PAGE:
Could Antibiotics Make This Superbug Stronger? Plus, More in This Week’s Top Five Stories

This post Could Antibiotics Make This Superbug Stronger? Plus, More in This Week’s Top Five Stories appeared first on Daily Reckoning.

Could Antibiotics Make This Superbug Stronger?

Recently published findings could indicate that certain antibiotics are actually making a strain of superbug stronger. Methicillin-resistant Staphylococcus aureus (MRSA) is a type of supervirus that researchers fear could become antibiotic resistant. In a recent study published in Cell Host & Microbe, findings indicate that MRSA became stronger and worsened when treated with beta-lactam antibiotics (commonly used types of beta-lactam antibiotics include penicillin and amoxicillin).

“Our findings underscore the urgent need to improve awareness of MRSA and rapidly diagnose these infections to avoid prescribing antibiotics that could put patients’ lives at risk,” said George Liu, co-author of the study. Find out exactly how beta-lactam antibiotics affect MRSA strains by clicking here.

This Material Could Revolutionize Access to Clean Drinking Water

Researchers in the U.S. have developed a low-cost, energy-efficient way to remove the salt from seawater, a move that could change the way we combat water problems in drought-ridden regions and places with little access to clean drinking water. The material, a thin sheet of molybdenum disulphide (MoS2) containing nanopores, allows huge volumes of seawater to pass through, filtering out salt and other pollutants. Desalination isn’t anything new, but with this cutting-edge material, developers on the project hope the volume of water they can filter increases while the cost decreases.

“Even though we have a lot of water on this planet, there is very little that is drinkable,” said Narayana Aluru, the leader of the study. “Finding materials for efficient desalination has been a big issue, and I think this work lays the foundation for next-generation materials,” Click here to read the full article.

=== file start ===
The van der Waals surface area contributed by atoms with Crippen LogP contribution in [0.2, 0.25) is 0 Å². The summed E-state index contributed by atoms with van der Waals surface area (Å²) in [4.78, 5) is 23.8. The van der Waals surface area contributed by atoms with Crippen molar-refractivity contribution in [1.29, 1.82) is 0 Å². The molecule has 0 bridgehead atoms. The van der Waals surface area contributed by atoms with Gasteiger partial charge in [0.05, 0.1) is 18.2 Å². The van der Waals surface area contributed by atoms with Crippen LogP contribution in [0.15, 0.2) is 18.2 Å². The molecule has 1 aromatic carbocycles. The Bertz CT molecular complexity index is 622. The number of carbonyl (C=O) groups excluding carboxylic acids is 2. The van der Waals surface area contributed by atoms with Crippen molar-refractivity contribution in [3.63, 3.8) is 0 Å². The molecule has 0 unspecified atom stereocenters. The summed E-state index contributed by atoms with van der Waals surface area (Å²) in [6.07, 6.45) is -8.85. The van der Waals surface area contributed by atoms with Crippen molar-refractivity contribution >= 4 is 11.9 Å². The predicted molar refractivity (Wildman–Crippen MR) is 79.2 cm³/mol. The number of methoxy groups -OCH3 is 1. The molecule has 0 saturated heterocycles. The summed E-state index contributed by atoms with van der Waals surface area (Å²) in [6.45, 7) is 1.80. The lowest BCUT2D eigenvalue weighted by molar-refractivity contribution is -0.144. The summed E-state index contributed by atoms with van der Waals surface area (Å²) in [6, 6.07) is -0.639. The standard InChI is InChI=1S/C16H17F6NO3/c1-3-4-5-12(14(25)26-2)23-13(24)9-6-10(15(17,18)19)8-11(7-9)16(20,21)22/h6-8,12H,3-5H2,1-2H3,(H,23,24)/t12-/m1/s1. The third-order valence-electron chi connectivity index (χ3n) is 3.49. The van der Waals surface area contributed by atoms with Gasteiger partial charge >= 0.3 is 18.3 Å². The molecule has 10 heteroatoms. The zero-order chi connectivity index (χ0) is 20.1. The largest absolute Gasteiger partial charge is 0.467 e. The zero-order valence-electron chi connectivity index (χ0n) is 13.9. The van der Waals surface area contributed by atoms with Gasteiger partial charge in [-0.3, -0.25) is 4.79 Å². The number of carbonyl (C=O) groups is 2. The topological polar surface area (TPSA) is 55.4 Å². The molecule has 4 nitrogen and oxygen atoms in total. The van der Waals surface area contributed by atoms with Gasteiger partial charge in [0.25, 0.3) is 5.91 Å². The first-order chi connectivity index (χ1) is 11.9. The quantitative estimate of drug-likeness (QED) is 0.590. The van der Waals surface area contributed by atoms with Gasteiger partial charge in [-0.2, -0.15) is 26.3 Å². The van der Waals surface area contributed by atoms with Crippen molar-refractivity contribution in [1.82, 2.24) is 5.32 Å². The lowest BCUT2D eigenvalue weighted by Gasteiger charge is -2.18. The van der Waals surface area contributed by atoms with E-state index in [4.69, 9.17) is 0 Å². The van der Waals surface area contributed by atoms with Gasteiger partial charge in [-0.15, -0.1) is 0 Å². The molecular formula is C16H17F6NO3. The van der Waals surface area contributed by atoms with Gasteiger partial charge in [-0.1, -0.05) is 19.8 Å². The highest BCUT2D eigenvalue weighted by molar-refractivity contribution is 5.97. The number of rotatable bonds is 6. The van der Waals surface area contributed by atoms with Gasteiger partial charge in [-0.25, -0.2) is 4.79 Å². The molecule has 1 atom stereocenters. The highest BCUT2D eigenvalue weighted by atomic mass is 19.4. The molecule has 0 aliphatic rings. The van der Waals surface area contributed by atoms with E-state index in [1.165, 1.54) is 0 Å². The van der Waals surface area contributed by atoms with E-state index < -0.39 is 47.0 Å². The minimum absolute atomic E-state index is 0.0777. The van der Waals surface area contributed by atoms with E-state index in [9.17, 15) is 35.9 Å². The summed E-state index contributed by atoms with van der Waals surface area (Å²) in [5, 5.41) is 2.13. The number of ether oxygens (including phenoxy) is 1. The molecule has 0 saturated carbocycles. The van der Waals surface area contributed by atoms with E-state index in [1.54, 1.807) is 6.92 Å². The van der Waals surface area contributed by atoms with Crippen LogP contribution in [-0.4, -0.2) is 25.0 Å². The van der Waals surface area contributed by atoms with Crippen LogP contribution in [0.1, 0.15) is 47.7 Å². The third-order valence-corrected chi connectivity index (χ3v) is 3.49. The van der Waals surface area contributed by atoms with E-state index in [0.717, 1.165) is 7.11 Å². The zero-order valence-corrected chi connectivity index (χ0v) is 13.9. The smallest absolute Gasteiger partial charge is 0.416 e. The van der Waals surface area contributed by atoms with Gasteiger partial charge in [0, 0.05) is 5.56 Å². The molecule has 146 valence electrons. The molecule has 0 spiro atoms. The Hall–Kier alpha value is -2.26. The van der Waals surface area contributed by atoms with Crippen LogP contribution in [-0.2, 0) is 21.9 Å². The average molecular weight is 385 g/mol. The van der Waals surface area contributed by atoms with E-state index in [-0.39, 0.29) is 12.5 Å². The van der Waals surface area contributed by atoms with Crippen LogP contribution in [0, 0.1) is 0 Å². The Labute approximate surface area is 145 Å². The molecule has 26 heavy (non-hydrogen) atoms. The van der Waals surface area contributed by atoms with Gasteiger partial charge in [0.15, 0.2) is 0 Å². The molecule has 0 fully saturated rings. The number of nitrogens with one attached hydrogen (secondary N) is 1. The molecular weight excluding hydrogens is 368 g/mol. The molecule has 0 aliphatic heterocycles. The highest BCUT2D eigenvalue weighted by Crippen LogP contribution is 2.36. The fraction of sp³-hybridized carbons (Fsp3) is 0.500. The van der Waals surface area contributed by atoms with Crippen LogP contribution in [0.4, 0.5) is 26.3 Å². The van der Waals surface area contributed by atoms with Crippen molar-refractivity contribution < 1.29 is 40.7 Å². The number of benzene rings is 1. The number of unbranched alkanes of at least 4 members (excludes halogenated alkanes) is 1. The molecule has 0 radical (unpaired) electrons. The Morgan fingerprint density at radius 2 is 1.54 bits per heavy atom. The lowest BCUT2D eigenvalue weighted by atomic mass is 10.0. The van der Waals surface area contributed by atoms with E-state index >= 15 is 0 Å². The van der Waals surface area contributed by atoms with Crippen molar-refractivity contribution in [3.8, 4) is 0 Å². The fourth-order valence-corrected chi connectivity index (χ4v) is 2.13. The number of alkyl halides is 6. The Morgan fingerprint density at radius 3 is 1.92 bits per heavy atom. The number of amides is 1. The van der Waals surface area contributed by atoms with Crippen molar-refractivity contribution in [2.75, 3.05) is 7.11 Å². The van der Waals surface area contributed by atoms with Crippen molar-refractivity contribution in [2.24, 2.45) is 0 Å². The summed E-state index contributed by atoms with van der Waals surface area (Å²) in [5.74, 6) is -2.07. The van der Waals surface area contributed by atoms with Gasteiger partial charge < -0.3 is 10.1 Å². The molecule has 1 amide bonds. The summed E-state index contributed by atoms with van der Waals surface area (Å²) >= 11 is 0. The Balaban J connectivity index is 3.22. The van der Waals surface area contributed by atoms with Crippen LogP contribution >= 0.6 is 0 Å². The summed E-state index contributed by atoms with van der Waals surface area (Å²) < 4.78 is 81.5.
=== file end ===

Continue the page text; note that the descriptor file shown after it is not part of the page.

HyQ, the “Disaster-Ready” Robot

Meet HyQ, the quadruped robot developed by Claudio Semini, of the Italian Institute of Technology in 2010, and copied by engineers at ETH Zurich in 2012. Now the makers behind HyQ are creating special algorithms to help prep the doglike robot in the event of a disaster. “That’s our research interest in this machine, that we have a machine that can go out there and work in environments that are not known to the robot and do these robustly, so that eventually we can use these robots to do something useful.” said Professor Jonas Buchli, robotics engineer at ETH Zurich.

The engineers hope that one day, HyQ can replace humans in events such as natural disaster recovery and nuclear disaster sites. Click here to watch a video of HyQ in action and hear sound bites from engineers working on the project.

Can Medicine Expire Faster in Space?

Medical degradation in space is not a cause for concern, according to one study out of Baylor College. The study used samples of common medications such as pain relievers, sleeping aids and decongestants, which were sent back to Earth after spending 550 days on the International Space Station (ISS). Testing of the samples indicates that extreme conditions presented in space, such as elevated levels of radiation, had little effect on the viability of the medications tested.

Given all the talk of colonizing Mars –where medicines will be harder to restock than on the ISS — researchers admit they will need to conduct more studies before coming to a conclusion on the effectiveness of drugs in space. Click here to read the full article on the study.

New Bike Helmet Gives You Eyes in the Back of Your Head

Is this the smartest helmet ever created? Skully Inc., a California startup, has developed a motorcycle helmet that literally gives you eyes in the back of your head. After a brutal bike accident in Barcelona, the idea for the state-of-the-art helmet came to Skully CEO Marcus Weller in a dream (no, really). “What the video system in the helmet does is with zero latency it takes a 180-degree blind spot camera. It’s an ultra-wide-angle camera and it gives you eyes in the back of your head and it renders that in the heads-up display,” said Weller.

The helmet is also Bluetooth compatible, allowing for hands-free navigation and streaming music. Click here to find out when you could get your hands on a Skully helmet and watch a demo of it in action.


Amanda Stiltner
for The Daily Reckoning

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